being a mother
is about becoming
a very good listener
a full body listener
eyes ears mouth nose
always on call
ready for the unknown
hearing the things no one else
Phoenix is darling
a pleasure holding him
Everyday he teaches us
we are all learning together
Thankful I have
time and energy
to be w/ Phoenix and his family
Amazing how much room
is in your heart
when you open it up
It’s all about love
patience and paying attention
to the smallest detail
the tiniest voices
Bringing home my life work
A Phoenix Heart
For Geba Allegra & Phoenix….. Elsa Marley 4/9/11
I came from Brooklyn to San Francisco in 1967
Into a fantasy world of color and
Magic that was the Haight/Ashbury reflected by
An Oracle filled with tales of Magic
On pages of color and Promise of
In 1968 when finally
The Movement Self-Imploded into Chaos/
Hard Drugs/Rip-Offs/Murder and Over-Doses
Longing for Re-Birth, For Rejuvenation
For Reinvention, A New Beginning!
Into an Un-charted Wilderness of Self
Discovery/New Family/A Sense of Community
All the Way Back to
Into An expanded sense of Family
In Siskiyou County at
Black Bear Ranch
Where I Experienced
Joys, Pains, Bonding
The Ecstasy of Birth,
Our extended family
A larger Sense of Ourselves, The World
The Communal Experience!
Tears and Laughter/
Blood and Sweat/
Urine and Feces
The Lost Loves/The Found Loves,
The Many Loves
1974 I left the Ranch for Berkeley
New Families/New Bonding
I Walked out of my youth into
So to speak
In my Own Minds-Eye
It seems it will not be so hard
When I know it is Time to Exit
I, Will Leave!
Martín, 2004 (excerpt)
A Brooklyn Boy
Remembering Martín this afternoon, we came from all directions; from east and south and west, from north and north-er still (those travelers weary, with eyes grainy from lack of sleep and washed with the tears of friendship); old Bears, getting grizzled now, but ladies still fine in their silks -and Berkeley family, all family now in our kinship of loss and affection. We brought food, a groaning board of tasty tidbits, and the ham that’s traditional at such repasts, with Mrs. Hagle’s Mustard Sauce in a jar – cheese and apples and nuts; deep chocolate desserts and wine, and sparkling water. He would have enjoyed it, indeed. Kind words, remembered tales that made us laugh or hug one another when tears fell. (I was surprised when these welled up in me!) And then the music- in the back yard, at the piano – a gathering of guitars and a flute by the front window- everyone agreeing that this was the way it had been here in Martín and Judy’s house. The party was just gathering steam when I left, driving down in the road in the gathering dusk, thinking about a piece of the poem he’d written in 2004: “I Walked out of my youth into My Twilight So to Speak …. It seems it will not be so hard, When I know it is Time to Exit I, Will Leave”! Kathy Nolan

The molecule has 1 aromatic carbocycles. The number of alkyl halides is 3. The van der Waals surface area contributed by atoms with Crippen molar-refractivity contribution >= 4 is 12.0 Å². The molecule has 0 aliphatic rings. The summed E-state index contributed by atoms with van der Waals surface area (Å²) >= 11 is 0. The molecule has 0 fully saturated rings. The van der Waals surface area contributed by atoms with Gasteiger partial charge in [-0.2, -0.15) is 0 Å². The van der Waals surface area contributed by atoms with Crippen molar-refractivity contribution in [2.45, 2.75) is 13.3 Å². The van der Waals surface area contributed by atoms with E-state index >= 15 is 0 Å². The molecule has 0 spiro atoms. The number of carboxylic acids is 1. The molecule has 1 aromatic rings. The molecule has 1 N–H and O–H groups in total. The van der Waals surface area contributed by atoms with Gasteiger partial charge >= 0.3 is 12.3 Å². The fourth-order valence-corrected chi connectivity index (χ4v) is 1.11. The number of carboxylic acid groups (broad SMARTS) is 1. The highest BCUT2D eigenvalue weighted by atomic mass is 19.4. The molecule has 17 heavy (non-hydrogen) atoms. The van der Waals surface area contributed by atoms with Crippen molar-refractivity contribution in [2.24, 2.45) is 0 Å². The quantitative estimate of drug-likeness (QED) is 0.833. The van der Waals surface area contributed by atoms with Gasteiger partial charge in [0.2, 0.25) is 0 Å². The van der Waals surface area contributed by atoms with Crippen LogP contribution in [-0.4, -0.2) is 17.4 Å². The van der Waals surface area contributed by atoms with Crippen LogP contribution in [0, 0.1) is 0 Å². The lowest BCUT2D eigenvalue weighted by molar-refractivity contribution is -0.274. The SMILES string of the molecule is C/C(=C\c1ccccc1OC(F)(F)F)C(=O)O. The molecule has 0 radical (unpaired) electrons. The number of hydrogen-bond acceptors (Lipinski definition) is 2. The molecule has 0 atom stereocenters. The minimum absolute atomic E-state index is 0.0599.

Martín, my friend. My brother.
Here we are again.
I see you dancing.
With your daughters.
In a circle.
Of your lovers.
Spinning to the music.
Of your family.
Who love you, So dearly.
Ain’t it great?! Isn’t it grand?!
Sharing our lives the way we have.
I’m so glad that we are friends.
J. Cedar Seeger
It was Martín who welcomed me the first time I set foot on the ranch. As welcome, he tried rolling a number in an old shoebox but it was all stems and seeds and little green to winnow. There were just a few of us. Just then police cars raced down the drive and Martin slipped out the back door with the stash. It left me to handle the heat, an act I did so adroitly that I only spent the next two or three weeks in Yreka Jail. There are no deputies where you’re headed now, Martín, to paraphrase “The Hobo’s Lullaby.”